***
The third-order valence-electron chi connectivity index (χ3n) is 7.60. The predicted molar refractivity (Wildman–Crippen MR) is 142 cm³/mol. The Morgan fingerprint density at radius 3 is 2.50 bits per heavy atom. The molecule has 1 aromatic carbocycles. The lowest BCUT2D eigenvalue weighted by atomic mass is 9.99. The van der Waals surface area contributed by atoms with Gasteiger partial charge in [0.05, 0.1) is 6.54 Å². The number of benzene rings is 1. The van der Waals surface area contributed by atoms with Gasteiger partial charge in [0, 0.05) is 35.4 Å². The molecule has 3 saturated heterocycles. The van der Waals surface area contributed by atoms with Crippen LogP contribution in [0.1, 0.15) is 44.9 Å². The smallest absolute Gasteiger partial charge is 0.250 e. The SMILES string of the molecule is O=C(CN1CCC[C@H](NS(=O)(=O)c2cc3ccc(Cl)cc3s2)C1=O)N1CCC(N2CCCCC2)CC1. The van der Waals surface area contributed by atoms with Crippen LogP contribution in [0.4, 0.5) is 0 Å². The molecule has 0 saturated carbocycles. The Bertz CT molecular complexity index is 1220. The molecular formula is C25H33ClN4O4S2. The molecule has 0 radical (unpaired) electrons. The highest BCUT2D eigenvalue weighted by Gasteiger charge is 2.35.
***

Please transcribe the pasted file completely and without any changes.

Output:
The third-order valence-electron chi connectivity index (χ3n) is 7.60. The predicted molar refractivity (Wildman–Crippen MR) is 142 cm³/mol. The Morgan fingerprint density at radius 3 is 2.50 bits per heavy atom. The molecule has 1 aromatic carbocycles. The lowest BCUT2D eigenvalue weighted by atomic mass is 9.99. The van der Waals surface area contributed by atoms with Gasteiger partial charge in [0.05, 0.1) is 6.54 Å². The number of benzene rings is 1. The van der Waals surface area contributed by atoms with Gasteiger partial charge in [0, 0.05) is 35.4 Å². The molecule has 3 saturated heterocycles. The van der Waals surface area contributed by atoms with Crippen LogP contribution in [0.1, 0.15) is 44.9 Å². The smallest absolute Gasteiger partial charge is 0.250 e. The SMILES string of the molecule is O=C(CN1CCC[C@H](NS(=O)(=O)c2cc3ccc(Cl)cc3s2)C1=O)N1CCC(N2CCCCC2)CC1. The van der Waals surface area contributed by atoms with Crippen LogP contribution in [0.4, 0.5) is 0 Å². The molecule has 0 saturated carbocycles. The Bertz CT molecular complexity index is 1220. The molecular formula is C25H33ClN4O4S2. The molecule has 0 radical (unpaired) electrons. The highest BCUT2D eigenvalue weighted by Gasteiger charge is 2.35.